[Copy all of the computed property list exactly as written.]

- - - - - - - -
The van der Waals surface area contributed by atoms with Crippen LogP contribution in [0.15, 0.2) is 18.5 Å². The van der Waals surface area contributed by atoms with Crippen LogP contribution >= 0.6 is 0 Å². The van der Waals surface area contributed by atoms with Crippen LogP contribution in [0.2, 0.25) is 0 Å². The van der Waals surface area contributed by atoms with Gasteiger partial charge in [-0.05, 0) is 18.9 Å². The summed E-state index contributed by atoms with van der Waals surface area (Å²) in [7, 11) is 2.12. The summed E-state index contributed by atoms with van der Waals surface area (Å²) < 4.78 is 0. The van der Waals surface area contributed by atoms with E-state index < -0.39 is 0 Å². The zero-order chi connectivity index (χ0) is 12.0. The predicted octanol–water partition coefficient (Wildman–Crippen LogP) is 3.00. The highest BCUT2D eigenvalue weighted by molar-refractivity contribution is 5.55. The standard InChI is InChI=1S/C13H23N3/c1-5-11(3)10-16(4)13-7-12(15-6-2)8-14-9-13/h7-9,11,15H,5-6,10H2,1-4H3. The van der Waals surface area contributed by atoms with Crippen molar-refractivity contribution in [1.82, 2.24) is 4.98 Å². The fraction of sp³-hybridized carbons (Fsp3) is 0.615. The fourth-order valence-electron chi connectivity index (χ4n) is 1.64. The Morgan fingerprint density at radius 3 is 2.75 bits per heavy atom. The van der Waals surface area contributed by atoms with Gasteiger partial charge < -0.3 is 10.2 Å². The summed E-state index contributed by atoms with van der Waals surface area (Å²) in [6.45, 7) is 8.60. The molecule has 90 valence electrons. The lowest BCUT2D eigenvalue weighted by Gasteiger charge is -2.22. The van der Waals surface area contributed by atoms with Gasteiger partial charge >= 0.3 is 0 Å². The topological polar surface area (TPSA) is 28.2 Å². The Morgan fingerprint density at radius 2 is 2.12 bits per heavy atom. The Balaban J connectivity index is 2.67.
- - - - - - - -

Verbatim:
The van der Waals surface area contributed by atoms with Crippen LogP contribution in [0.15, 0.2) is 18.5 Å². The van der Waals surface area contributed by atoms with Crippen LogP contribution >= 0.6 is 0 Å². The van der Waals surface area contributed by atoms with Crippen LogP contribution in [0.2, 0.25) is 0 Å². The van der Waals surface area contributed by atoms with Gasteiger partial charge in [-0.05, 0) is 18.9 Å². The summed E-state index contributed by atoms with van der Waals surface area (Å²) in [7, 11) is 2.12. The summed E-state index contributed by atoms with van der Waals surface area (Å²) < 4.78 is 0. The van der Waals surface area contributed by atoms with E-state index < -0.39 is 0 Å². The zero-order chi connectivity index (χ0) is 12.0. The predicted octanol–water partition coefficient (Wildman–Crippen LogP) is 3.00. The highest BCUT2D eigenvalue weighted by molar-refractivity contribution is 5.55. The standard InChI is InChI=1S/C13H23N3/c1-5-11(3)10-16(4)13-7-12(15-6-2)8-14-9-13/h7-9,11,15H,5-6,10H2,1-4H3. The van der Waals surface area contributed by atoms with Crippen molar-refractivity contribution in [1.82, 2.24) is 4.98 Å². The fraction of sp³-hybridized carbons (Fsp3) is 0.615. The fourth-order valence-electron chi connectivity index (χ4n) is 1.64. The Morgan fingerprint density at radius 3 is 2.75 bits per heavy atom. The van der Waals surface area contributed by atoms with Gasteiger partial charge < -0.3 is 10.2 Å². The summed E-state index contributed by atoms with van der Waals surface area (Å²) in [6.45, 7) is 8.60. The molecule has 90 valence electrons. The lowest BCUT2D eigenvalue weighted by Gasteiger charge is -2.22. The van der Waals surface area contributed by atoms with Gasteiger partial charge >= 0.3 is 0 Å². The topological polar surface area (TPSA) is 28.2 Å². The Morgan fingerprint density at radius 2 is 2.12 bits per heavy atom. The Balaban J connectivity index is 2.67.